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Earning It

Why work requirements don’t work

 

ed dolan, the creator of Ed Dolan’s Econ Blog, is the author of Introduction to Economics.

Published January 22, 2018

 

“If anyone is not willing to work, let him not eat,” reads the New Testament injunction. An overwhelming majority of Americans apparently agree, at least when it comes to work requirements for welfare recipients. And this is most definitely an issue in which public opinion has shaped policy.

A requirement to demonstrate a willingness to work was a key feature of Temporary Assistance for Needy Families, the centerpiece welfare reform of Bill Clinton’s administration. The Supplemental Nutrition Assistance Program (SNAP, or, as everybody still calls it, “food stamps”) allows states to limit benefits given to able-bodied working-age adults, and more have begun doing so. Work requirements for Medicaid may be next.

Some — among them, the “tough love” liberals who supported welfare reform in the 1990s — hope that nudging and cajoling people into jobs will reduce stubbornly high poverty rates. Others hope work requirements will spur economic growth by increasing the effective size of the labor force. Still others see it as a means of curbing the lesser angels of our nature: if safety net benefits are to be had without stigma just for showing up, they fear that people who are perfectly capable of helping themselves will instead flock to welfare as a lifestyle.

These hopes and fears are understandable, but they put the proverbial cart way before the horse. The first task for evidence-based policymakers (if not moralists) is to focus on the actual effects of work requirements. And as the evidence discussed here suggests, they just don’t accomplish much. Thankfully, there are ways to make the social safety net fairer and more efficient than tying it to work.

 
Andrew Lichtenstein/Corbis via Getty Images
 
The Facts, Please

The best evidence about the effects of work requirements probably comes from a set of controlled experiments that were conducted in conjunction with the welfare reforms of the 1990s. From 1991 to 1999, the U.S. Department of Health and Human Services oversaw 11 real-world experiments in seven cities, known as the National Evaluation of Welfare-to-Work Strategies. Each trial compared a group of single-parent welfare recipients who were subject to work requirements (called the “program group”) with a control group that faced no such demands. Several thousand people took part. And to get a sense of what factors mattered most, the work rules imposed on the program groups and the help given in finding and retaining jobs differed somewhat among the 11 experiments.

As expected, the experiments found that households in the must-work program groups were more likely to work during at least a part of the study period than those in the control groups. However, the differences were often small, and the number of welfare recipients who worked even when not required was greater than many people expected.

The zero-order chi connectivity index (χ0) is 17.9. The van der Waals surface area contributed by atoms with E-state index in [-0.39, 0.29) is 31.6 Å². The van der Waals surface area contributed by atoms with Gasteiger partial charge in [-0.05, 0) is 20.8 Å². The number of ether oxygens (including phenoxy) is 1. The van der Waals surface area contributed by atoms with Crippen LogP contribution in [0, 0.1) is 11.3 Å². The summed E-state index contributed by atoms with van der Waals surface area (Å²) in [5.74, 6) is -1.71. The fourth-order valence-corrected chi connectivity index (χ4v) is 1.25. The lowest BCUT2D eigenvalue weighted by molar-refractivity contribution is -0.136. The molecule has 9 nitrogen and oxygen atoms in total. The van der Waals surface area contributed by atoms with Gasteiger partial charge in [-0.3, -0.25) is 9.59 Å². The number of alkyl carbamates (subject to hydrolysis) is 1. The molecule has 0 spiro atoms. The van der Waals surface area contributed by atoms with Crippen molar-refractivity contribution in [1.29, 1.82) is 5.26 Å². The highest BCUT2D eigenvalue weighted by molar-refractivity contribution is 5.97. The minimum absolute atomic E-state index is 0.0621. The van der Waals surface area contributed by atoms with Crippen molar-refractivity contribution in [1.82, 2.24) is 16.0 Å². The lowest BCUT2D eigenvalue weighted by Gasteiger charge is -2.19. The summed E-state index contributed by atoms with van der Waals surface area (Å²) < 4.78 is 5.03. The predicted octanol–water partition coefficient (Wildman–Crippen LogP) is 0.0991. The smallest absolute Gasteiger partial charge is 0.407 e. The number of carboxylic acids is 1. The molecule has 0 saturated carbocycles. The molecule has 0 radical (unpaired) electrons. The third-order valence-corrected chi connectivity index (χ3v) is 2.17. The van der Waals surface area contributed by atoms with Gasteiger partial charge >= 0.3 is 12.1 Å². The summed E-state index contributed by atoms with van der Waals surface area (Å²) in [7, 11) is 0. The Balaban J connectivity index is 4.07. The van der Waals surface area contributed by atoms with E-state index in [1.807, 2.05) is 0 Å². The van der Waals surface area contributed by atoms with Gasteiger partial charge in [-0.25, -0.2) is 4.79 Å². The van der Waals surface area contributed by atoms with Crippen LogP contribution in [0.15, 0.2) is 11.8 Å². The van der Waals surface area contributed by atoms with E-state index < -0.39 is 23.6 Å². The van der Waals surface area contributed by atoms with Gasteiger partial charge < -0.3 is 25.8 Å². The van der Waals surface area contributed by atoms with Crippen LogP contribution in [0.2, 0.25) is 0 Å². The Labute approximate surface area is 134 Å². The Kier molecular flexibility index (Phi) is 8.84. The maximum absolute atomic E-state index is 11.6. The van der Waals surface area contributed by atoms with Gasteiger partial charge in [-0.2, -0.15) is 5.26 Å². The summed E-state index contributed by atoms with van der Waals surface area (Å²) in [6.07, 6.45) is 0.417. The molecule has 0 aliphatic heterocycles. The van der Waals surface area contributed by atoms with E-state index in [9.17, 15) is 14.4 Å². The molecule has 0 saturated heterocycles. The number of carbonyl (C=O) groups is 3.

The highest rate of employment was achieved in an experiment in Portland, Ore., where 85.8 percent of those in the program group found work during at least one of the 20 quarters of the study period. But fully 81.7 percent of those in the control group also found jobs in at least one quarter. In the experiment that generated the lowest employment rate, in Riverside, Calif., 66.9 percent of the program group worked, compared with 61.9 percent of the control group. Moreover, in 5 of the 11 experiments, the positive impact of work requirements on employment was not even statistically significant — that is, the difference recorded had a reasonable chance of being caused by the random division of test subjects between the program groups and the control groups.

The NEWWS experiments did demonstrate that work requirements tend to reduce the number of people on welfare, which was, of course, one of the goals of reform. But here, too, the differences between the program groups and the control groups were disappointingly small. For example, in Portland, the city with the most positive results, participants in the program group still claimed welfare benefits for roughly 20 of the 60 months in the five-year experimental period. In four of the experiments, even the program group continued to receive benefits in more than half of the 60 months.

The findings that most people work whether required to or not, and that many continue to receive benefits even while working, are consistent with more recent observations. In particular, many low-income working families remain eligible for SNAP and Medicaid benefits because their earnings are meager.

 
Work requirements have an ambiguous effect on total household income; additional income earned may not offset the loss of public benefits.
 

A 2013 report from the nonpartisan Center on Budget and Policy Priorities reviewed data for households that received SNAP benefits and included at least one non-disabled working-age adult. At any one time, more than 60 percent of those who were able to work did so. And more than 80 percent worked in at least one quarter in the year before and after they received benefits. That share reaches 90 percent for families with children. Consider, too, that the number of food stamp recipients who worked actually rose during the Great Recession, suggesting that many people who apply for SNAP did so because of intermittent employment or low wages, rather than as a substitute for working.